Washington is fairly dysfunctional at the best of times, and with the current truculent political climate, it seems to be at an impasse, especially with regards to on again/ off again stimulus. To me it's surprising that a deal wasn’t done much sooner.
The markets (and everyone else) loves stimulus – money for nothing – on the never-never scheme. Trump and the Republicans should have grabbed it sooner, so as to be in the pockets of the voters before the election, boosting the markets and economy to provide an illusion of all round prosperity. The Democrats believe fundamentally in benefits – so it should be an easy deal at the right number. But that ship has sailed and while common sentiment is that Pelosi is holding the cards, stalling on a deal until after the election should the Dems win, they may find themselves with an uncooperative, obstreperous and even obstructive negotiating partner fearing nothing more to lose.
There’s an old adage: Markets hate uncertainty. But it seems that the current stimulus uncertainty isn’t phasing the markets, as negative information is taken in it’s stride and the markets keep going up – whatever the news.
The Fed too recently weighed in telling Congress to push for more stimulus. There is enormous pressure from all sides. Interestingly though how the markets are in such desperate need of stimulus – implying that the economy is so weak and fragile – yet all of them (gold, equities, bonds) are representing a rosy, healthy, robust picture.
I suppose the markets have priced in what they feel is a foregone conclusion. Stimulus is only a matter of time. The effects of the last round are showing visible signs of cracking. The employment numbers are no where near robust, seemingly hitting a plateau. The roaring inflation that was suppose to cause rampant stagflation is yet to appear, and a bond market which is suppose to collapse, had a small unwinding, Stocks of course are up – apparently MacroTOMI are the only ones who haven’t figured out its a guaranteed one way bet.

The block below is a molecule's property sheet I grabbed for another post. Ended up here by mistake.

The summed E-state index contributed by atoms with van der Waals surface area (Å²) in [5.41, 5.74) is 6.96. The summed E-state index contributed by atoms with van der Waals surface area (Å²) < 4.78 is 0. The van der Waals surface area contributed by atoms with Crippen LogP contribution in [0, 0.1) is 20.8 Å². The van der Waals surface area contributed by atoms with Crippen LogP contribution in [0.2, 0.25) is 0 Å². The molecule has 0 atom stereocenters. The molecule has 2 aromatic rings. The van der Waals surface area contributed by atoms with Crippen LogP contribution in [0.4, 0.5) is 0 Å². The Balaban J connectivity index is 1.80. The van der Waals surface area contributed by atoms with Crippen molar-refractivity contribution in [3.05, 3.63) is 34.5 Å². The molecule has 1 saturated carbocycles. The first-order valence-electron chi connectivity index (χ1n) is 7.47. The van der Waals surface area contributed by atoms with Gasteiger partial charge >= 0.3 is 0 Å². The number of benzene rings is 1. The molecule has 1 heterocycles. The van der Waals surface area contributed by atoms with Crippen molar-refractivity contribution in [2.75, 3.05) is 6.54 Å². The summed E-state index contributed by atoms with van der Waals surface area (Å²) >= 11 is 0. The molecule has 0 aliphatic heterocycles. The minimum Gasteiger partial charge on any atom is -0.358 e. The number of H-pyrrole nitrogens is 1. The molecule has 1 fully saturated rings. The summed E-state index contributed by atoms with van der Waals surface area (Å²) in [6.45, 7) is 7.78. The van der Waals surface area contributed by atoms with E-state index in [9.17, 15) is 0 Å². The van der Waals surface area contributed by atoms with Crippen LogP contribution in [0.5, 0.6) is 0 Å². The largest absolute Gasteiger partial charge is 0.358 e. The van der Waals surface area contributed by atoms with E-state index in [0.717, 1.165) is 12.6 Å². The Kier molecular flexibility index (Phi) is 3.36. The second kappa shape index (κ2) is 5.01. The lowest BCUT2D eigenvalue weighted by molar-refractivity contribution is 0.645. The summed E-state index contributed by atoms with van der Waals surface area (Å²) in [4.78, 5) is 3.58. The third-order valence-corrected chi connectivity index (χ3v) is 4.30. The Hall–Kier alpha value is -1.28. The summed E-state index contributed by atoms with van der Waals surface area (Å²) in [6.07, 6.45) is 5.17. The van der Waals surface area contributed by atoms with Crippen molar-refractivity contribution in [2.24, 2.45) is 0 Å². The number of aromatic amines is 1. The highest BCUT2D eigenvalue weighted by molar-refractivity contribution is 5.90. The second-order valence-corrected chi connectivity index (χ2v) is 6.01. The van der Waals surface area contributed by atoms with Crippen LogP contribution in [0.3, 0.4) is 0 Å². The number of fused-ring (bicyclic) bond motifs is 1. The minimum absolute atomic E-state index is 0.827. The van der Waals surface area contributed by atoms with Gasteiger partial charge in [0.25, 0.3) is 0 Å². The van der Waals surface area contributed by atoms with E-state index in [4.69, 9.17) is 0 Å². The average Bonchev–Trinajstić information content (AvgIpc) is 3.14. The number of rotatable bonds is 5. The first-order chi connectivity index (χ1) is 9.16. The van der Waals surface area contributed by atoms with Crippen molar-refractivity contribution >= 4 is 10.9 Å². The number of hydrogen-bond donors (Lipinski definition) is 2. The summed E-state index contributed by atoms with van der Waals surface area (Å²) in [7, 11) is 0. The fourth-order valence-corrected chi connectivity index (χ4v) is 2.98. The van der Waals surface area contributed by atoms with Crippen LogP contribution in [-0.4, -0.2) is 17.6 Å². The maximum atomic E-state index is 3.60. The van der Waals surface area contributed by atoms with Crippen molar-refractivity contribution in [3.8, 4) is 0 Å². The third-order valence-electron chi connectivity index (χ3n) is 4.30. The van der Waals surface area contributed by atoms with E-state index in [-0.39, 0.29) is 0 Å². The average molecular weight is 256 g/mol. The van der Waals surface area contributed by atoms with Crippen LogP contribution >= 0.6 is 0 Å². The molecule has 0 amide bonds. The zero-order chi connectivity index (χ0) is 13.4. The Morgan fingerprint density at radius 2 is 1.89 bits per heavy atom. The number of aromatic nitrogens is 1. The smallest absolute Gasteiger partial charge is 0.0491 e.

What’s interesting is that long term investors have a single strategy – stimulus. The markets are so overconfident and convinced that stimulus must come at any cost that they are betting wildly and unconditionally on it. It’s hardly a great long term investment strategy, it’s more like a bet with a British Bookie, yet relying on hypothetical odds.
What if the Democrats win the presidency and keep the house but not turn the Senate? What if the Republics block any and all attempts at stimulus, preferring a scorched earth policy? What if the political climate sours on huge deficit spending and the appetite moves away from bigger and bigger fiscal deficits? What if there is contagion (read our article: The Black Swan that Breaks the Camel’s Back) and it paralyzes markets into fiscal discipline? There are so many reasons to be cautious of such a singularly risky bet. Read our other article on stimulus and how to position: The (almost) $10 Trillion Question ?
Right now the markets are acting like a spoiled rich kid with daddy’s credit card. Spending with no limit and no regard. But what happens sometimes with rich daddies? They get fed up and decide to teach their kids a lesson. We all know, in the end, there’s no such thing as a free lunch.
If you believe that inflation is really going to take off (we don’t), what should you do? Once again...
Following the kind of stock market blow-out that we are anticipating there will be plenty of high yi...
It seems like the inflationistas are predicting inflation rather than showing data to support it’s e...